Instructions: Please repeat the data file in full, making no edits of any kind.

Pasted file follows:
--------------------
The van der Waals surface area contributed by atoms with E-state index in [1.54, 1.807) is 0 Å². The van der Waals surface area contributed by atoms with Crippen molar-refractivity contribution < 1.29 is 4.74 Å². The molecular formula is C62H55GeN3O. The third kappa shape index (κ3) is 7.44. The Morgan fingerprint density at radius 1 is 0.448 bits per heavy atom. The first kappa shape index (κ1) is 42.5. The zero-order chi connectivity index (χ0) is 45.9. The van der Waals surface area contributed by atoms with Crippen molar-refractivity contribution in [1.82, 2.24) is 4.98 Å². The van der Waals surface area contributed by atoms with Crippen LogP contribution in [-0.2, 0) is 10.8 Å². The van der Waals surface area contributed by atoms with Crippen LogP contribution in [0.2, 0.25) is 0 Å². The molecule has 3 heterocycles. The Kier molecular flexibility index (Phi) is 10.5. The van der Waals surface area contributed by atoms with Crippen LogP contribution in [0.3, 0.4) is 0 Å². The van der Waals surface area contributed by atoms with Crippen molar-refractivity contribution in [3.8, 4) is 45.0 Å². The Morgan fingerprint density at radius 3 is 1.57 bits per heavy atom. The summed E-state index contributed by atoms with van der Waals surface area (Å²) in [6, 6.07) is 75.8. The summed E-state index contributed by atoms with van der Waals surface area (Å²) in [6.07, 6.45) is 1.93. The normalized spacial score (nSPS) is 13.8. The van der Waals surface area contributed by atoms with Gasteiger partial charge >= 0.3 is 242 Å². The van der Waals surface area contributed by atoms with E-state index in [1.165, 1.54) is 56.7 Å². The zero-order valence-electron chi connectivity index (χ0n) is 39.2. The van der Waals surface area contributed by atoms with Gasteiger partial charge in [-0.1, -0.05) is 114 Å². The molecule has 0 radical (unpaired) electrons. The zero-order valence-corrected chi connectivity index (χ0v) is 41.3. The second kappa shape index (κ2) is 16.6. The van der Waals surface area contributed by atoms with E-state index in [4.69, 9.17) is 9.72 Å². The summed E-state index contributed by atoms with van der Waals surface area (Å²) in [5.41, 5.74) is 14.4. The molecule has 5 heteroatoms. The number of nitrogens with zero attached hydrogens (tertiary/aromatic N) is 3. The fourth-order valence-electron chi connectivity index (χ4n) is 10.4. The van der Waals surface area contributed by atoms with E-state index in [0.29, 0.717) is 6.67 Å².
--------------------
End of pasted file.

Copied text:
The van der Waals surface area contributed by atoms with E-state index in [1.54, 1.807) is 0 Å². The van der Waals surface area contributed by atoms with Crippen molar-refractivity contribution < 1.29 is 4.74 Å². The molecular formula is C62H55GeN3O. The third kappa shape index (κ3) is 7.44. The Morgan fingerprint density at radius 1 is 0.448 bits per heavy atom. The first kappa shape index (κ1) is 42.5. The zero-order chi connectivity index (χ0) is 45.9. The van der Waals surface area contributed by atoms with Crippen molar-refractivity contribution in [1.82, 2.24) is 4.98 Å². The van der Waals surface area contributed by atoms with Crippen LogP contribution in [-0.2, 0) is 10.8 Å². The van der Waals surface area contributed by atoms with Crippen LogP contribution in [0.2, 0.25) is 0 Å². The molecule has 3 heterocycles. The Kier molecular flexibility index (Phi) is 10.5. The van der Waals surface area contributed by atoms with Crippen LogP contribution in [0.3, 0.4) is 0 Å². The van der Waals surface area contributed by atoms with Crippen molar-refractivity contribution in [3.8, 4) is 45.0 Å². The Morgan fingerprint density at radius 3 is 1.57 bits per heavy atom. The summed E-state index contributed by atoms with van der Waals surface area (Å²) in [6, 6.07) is 75.8. The summed E-state index contributed by atoms with van der Waals surface area (Å²) in [6.07, 6.45) is 1.93. The normalized spacial score (nSPS) is 13.8. The van der Waals surface area contributed by atoms with Gasteiger partial charge >= 0.3 is 242 Å². The van der Waals surface area contributed by atoms with E-state index in [1.165, 1.54) is 56.7 Å². The zero-order valence-electron chi connectivity index (χ0n) is 39.2. The van der Waals surface area contributed by atoms with Gasteiger partial charge in [-0.1, -0.05) is 114 Å². The molecule has 0 radical (unpaired) electrons. The zero-order valence-corrected chi connectivity index (χ0v) is 41.3. The second kappa shape index (κ2) is 16.6. The van der Waals surface area contributed by atoms with E-state index in [4.69, 9.17) is 9.72 Å². The summed E-state index contributed by atoms with van der Waals surface area (Å²) in [5.41, 5.74) is 14.4. The molecule has 5 heteroatoms. The number of nitrogens with zero attached hydrogens (tertiary/aromatic N) is 3. The fourth-order valence-electron chi connectivity index (χ4n) is 10.4. The van der Waals surface area contributed by atoms with E-state index in [0.29, 0.717) is 6.67 Å².